• Jonathan Shaw

New Arrangement: "Traversing Weyard" from Golden Sun: The Lost Age (2002)

An excellent choice from my patrons - a new orchestral arrangement of the classic overworld theme from the JRPG, "Golden Sun: The Lost Age" (2002).

Feel free to download the score and recording here!

If you are one of my Patrons, you can now find the MIDI, XML and SIB files I created for this arrangement now available to download from your Patreon Google Drive folder!

Arranger's Note:

"Similarly to "The Angarian Journey" - the overworld to the first game, "Golden Sun" - Sakuraba employs certain techniques to evoke a triumphant, determined, march-like overworld theme.

To start, there is a heavy tread of I-V-I-V (heard here in the tubas and cellos at 0:02), creating the characteristic "om-pa om-pa" march rhythm. This is combined with a snare drum (which I have restored here as they were unintentionally lost in Sakuraba's original - see: https://youtu.be/5XryhVMWCdI ), and brass fanfares. All of these create a familiar sounding march aesthetic.

Outside of instrumentation, Sakuraba also employs tertiary modulations (e.g. C - Ab (0:05), and Ab - F (0:39)) which are a common film music progression used for evoking triumph. The use of suspended 4ths resolving traditionally down to the 3rd also enforces this, such as Gsus4 (G-C-D to G-B-D; 0:09) and Csus4 (C-F-G to C-E-G; 0:17).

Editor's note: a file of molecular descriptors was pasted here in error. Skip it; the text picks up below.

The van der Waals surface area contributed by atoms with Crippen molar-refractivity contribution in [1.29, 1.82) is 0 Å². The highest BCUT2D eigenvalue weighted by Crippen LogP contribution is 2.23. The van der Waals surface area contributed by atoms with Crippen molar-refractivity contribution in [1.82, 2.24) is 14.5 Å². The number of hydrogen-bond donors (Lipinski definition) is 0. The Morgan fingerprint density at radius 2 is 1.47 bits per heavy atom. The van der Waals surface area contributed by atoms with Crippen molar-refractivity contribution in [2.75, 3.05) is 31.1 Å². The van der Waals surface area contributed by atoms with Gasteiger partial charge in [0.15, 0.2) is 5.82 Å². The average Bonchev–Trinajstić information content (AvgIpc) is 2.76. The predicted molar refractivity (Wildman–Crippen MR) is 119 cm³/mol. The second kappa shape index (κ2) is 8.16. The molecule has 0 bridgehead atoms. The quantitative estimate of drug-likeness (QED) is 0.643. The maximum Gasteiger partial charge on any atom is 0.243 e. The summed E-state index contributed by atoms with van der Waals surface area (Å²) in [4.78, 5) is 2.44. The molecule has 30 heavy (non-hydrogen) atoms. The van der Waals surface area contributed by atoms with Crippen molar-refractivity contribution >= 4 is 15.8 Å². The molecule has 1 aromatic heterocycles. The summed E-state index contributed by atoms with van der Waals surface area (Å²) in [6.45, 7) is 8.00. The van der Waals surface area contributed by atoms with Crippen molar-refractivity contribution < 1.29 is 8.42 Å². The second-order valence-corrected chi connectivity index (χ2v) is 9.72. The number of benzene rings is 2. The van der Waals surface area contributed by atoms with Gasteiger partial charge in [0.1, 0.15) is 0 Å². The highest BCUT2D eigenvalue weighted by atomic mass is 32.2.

To enhance this aesthetic further, I have added in some periodic woodwind scalic runs, brass rips and glissandi for added excitement, as well as additional bass drum, timpani and cymbals to contribute to the march-like feel.

When the first section repeats (0:19), instead of a direct repeat, I added an additional string layer (violin I), increased the wind material and added a bright glockenspiel to top off the melody.

By 0:34 we move to a new section via a tertiary modulation (C - Ab) that opens with a gorgeous major 7th chord (Ab - C - Eb - G). To mark this shift, I decided to retain the bass guitar from Sakuraba's original (for added nostalgia!) but also added in some Sakuraba-esque arpeggios in the harp and celesta. Here, we also get two tertiary modulations back-to-back, with Ab - F - Ab (0:39) - exciting stuff!

As we start to climb at 0:43, Sakuraba breaks the 4-bar regular phrasing and ends this phrase after only 2 bars. Combined with the ascending tertiary harmony (Ab - Bb - C), this interruption of the phrasing only serves to enhance the track's excitement as we return to the tonic key of C major with a mighty brass fanfare (0:46).

Although not as audible in Sakuraba's original, here (0:47) he employs a C-pedal over which is placed a dominant chord (so G-B-D over a pedal of C). This creates a semitonal clash (B-C) that resolves outwards in contrary motion alongside another tertiary modulation (G-B-D move upwards to Ab-C-Eb, while the C shifts down to Ab). This combo earns Sakuraba at least 100 Brownie points and further exemplifies the triumphant aesthetic. To enhance this progression, I added in several glissandi instruments to highlight this contrary motion.

This phrase repeats once more (0:55), now with an additional melody soaring high above in the violins and winds as we get one final tertiary modulation (Ab - C) combined with Sakuraba's classic arpeggios (1:00)."

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